Precipitation totals have been below normal consistently this winter across the Prairies, leaving most areas with less snow on the ground than we might normally see at this time of year. Concern may begin to mount during the coming weeks with a dry start to spring in the forecast.
Precipitation totals which have been nearly all snow during the past few months are lacking across the Canadian Prairies but the importance of below-normal winter precipitation is not that important for summer crops. Many times snow melts down during the spring and runs off into the rivers and streams rather than soaking into the ground because of frozen ground.
It seems a little odd that flooding rivers and streams during April or May occur right next to fields that may be dry once the frost is gone from the ground. Of more importance is how much precipitation falls once we get to the point where the ground is thawing or thawed and how much warm, dry weather there is. Adequate soil moisture is needed for spring crops to germinate and high-enough soil temperatures are also important.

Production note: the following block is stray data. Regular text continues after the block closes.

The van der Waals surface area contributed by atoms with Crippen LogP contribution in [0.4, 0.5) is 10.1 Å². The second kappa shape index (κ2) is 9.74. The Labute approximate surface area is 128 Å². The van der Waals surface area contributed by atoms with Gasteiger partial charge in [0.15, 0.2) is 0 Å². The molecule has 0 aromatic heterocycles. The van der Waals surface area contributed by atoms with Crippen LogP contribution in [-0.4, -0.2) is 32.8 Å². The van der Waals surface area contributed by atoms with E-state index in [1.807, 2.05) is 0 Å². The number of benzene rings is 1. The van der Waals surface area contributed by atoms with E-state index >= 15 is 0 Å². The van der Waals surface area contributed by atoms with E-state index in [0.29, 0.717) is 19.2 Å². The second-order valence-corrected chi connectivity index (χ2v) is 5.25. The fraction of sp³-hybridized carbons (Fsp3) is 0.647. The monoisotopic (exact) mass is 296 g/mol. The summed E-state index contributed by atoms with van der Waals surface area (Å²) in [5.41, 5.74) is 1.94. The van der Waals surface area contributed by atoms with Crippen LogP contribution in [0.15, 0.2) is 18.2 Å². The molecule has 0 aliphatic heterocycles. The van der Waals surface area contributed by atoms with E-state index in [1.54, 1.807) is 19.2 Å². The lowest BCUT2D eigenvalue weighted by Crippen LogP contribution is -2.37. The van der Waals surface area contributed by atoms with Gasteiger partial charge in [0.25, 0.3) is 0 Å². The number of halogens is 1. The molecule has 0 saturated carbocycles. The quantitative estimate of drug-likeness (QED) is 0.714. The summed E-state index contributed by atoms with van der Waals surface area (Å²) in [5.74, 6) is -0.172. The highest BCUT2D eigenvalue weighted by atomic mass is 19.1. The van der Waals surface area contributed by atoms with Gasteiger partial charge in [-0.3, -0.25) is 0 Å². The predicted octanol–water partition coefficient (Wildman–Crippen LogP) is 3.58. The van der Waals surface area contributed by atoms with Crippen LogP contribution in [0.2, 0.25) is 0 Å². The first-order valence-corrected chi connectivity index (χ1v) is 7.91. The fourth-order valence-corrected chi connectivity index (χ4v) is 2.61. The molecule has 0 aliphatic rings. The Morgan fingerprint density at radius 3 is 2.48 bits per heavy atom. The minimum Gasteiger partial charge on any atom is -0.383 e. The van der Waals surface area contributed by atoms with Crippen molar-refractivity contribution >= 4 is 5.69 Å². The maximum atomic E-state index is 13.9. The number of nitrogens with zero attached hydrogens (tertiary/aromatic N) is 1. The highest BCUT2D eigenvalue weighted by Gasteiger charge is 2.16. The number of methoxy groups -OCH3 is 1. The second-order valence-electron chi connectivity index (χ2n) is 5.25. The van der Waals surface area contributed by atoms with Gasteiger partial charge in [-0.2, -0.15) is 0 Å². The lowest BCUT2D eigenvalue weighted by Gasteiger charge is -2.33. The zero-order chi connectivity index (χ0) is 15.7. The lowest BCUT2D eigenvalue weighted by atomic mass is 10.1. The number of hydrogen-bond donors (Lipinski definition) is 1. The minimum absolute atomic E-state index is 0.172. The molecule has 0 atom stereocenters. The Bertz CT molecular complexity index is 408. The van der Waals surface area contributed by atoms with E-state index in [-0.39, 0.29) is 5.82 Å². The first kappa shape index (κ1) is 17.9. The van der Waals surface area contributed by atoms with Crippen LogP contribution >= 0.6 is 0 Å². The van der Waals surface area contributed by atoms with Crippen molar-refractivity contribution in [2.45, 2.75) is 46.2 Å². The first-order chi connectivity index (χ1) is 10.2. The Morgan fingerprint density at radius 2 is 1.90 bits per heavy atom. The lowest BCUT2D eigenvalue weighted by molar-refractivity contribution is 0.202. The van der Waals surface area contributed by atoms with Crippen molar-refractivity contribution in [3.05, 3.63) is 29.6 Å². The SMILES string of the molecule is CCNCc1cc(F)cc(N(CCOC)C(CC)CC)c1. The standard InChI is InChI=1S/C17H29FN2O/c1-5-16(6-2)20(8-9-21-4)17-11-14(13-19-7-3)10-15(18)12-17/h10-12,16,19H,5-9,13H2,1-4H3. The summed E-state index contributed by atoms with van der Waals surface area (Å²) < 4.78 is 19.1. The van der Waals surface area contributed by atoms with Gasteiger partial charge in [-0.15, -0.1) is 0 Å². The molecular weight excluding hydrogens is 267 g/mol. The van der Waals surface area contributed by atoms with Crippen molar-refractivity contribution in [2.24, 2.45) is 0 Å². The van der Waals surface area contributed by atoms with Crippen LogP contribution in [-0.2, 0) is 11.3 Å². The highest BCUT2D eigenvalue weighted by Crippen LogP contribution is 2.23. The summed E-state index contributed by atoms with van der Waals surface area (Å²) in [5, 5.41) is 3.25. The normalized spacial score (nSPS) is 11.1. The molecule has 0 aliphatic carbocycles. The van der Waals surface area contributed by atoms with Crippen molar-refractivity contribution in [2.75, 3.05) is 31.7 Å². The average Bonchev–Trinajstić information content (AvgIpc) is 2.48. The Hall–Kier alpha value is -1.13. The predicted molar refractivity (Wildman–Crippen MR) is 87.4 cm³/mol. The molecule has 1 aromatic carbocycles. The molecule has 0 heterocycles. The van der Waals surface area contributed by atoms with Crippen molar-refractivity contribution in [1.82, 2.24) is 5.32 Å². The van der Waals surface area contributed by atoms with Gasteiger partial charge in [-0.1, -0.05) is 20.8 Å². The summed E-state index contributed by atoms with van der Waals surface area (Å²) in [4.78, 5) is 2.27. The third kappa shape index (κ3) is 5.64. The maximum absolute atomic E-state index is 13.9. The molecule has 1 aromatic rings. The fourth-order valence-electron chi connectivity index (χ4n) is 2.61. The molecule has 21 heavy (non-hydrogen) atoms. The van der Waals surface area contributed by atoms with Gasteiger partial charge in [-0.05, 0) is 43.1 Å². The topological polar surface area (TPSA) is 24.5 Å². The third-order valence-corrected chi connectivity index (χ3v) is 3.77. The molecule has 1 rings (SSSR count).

While forecasts extending out to a full season ahead of time are not gospel, we see evidence that spring may at least start out on the dry side of normal as temperatures rise and snow begins to melt across the region. We only have to go back to last year when it looked like the Prairies would have a dry spring, and then the rains came ending dry concerns. In fact, some areas saw too much moisture during some of the key germination and growing periods.
For those that are tired of the very cold weather that has covered Western Canada this winter, it does seem that the weather pattern is starting to favor a more moderate temperature pattern as arctic air retreats to far northern Canada. Despite the change in the temperature regime, we don't see much of a change for precipitation prospects as we move into March.
Storm systems appear that they will continue to be moisture-starved as they push inland across southwest Canada and cross over the mountains onto the Prairies. The proper pattern to advect moisture into the Prairie cropland just seems to continue to evade us. Hopefully in a month or two this will change.
Doug Webster can be reached at firstname.lastname@example.org
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